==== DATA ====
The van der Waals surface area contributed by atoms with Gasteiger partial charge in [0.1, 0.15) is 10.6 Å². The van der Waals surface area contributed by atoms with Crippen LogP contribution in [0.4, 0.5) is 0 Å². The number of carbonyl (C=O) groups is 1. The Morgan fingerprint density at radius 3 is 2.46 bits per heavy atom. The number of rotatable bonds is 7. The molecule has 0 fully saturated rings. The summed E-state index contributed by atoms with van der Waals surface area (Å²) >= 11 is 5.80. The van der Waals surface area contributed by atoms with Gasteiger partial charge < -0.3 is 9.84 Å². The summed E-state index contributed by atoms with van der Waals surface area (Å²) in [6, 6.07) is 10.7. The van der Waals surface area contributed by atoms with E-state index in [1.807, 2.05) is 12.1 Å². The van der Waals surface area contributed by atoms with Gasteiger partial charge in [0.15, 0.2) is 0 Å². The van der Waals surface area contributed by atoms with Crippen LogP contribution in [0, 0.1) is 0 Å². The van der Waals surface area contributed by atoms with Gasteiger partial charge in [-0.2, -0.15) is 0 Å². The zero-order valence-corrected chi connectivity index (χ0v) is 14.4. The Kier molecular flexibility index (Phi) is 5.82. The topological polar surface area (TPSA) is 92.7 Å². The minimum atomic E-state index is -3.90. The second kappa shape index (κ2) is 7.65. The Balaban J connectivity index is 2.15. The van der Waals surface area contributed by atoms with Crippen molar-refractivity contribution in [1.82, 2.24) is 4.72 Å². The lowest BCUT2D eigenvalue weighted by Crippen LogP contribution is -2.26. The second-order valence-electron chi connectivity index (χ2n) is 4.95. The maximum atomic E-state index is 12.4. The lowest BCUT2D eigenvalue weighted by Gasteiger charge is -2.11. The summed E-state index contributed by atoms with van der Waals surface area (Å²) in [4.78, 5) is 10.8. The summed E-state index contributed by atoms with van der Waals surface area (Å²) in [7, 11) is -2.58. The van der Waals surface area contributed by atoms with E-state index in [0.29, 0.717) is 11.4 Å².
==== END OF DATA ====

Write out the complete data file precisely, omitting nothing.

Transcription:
The van der Waals surface area contributed by atoms with Gasteiger partial charge in [0.1, 0.15) is 10.6 Å². The van der Waals surface area contributed by atoms with Crippen LogP contribution in [0.4, 0.5) is 0 Å². The number of carbonyl (C=O) groups is 1. The Morgan fingerprint density at radius 3 is 2.46 bits per heavy atom. The number of rotatable bonds is 7. The molecule has 0 fully saturated rings. The summed E-state index contributed by atoms with van der Waals surface area (Å²) >= 11 is 5.80. The van der Waals surface area contributed by atoms with Gasteiger partial charge < -0.3 is 9.84 Å². The summed E-state index contributed by atoms with van der Waals surface area (Å²) in [6, 6.07) is 10.7. The van der Waals surface area contributed by atoms with E-state index in [1.807, 2.05) is 12.1 Å². The van der Waals surface area contributed by atoms with Gasteiger partial charge in [0.15, 0.2) is 0 Å². The van der Waals surface area contributed by atoms with Crippen LogP contribution in [0, 0.1) is 0 Å². The van der Waals surface area contributed by atoms with Gasteiger partial charge in [-0.2, -0.15) is 0 Å². The zero-order valence-corrected chi connectivity index (χ0v) is 14.4. The Kier molecular flexibility index (Phi) is 5.82. The topological polar surface area (TPSA) is 92.7 Å². The minimum atomic E-state index is -3.90. The second kappa shape index (κ2) is 7.65. The Balaban J connectivity index is 2.15. The van der Waals surface area contributed by atoms with Crippen molar-refractivity contribution in [1.82, 2.24) is 4.72 Å². The lowest BCUT2D eigenvalue weighted by Crippen LogP contribution is -2.26. The second-order valence-electron chi connectivity index (χ2n) is 4.95. The maximum atomic E-state index is 12.4. The lowest BCUT2D eigenvalue weighted by Gasteiger charge is -2.11. The summed E-state index contributed by atoms with van der Waals surface area (Å²) in [4.78, 5) is 10.8. The summed E-state index contributed by atoms with van der Waals surface area (Å²) in [7, 11) is -2.58. The van der Waals surface area contributed by atoms with E-state index in [0.29, 0.717) is 11.4 Å².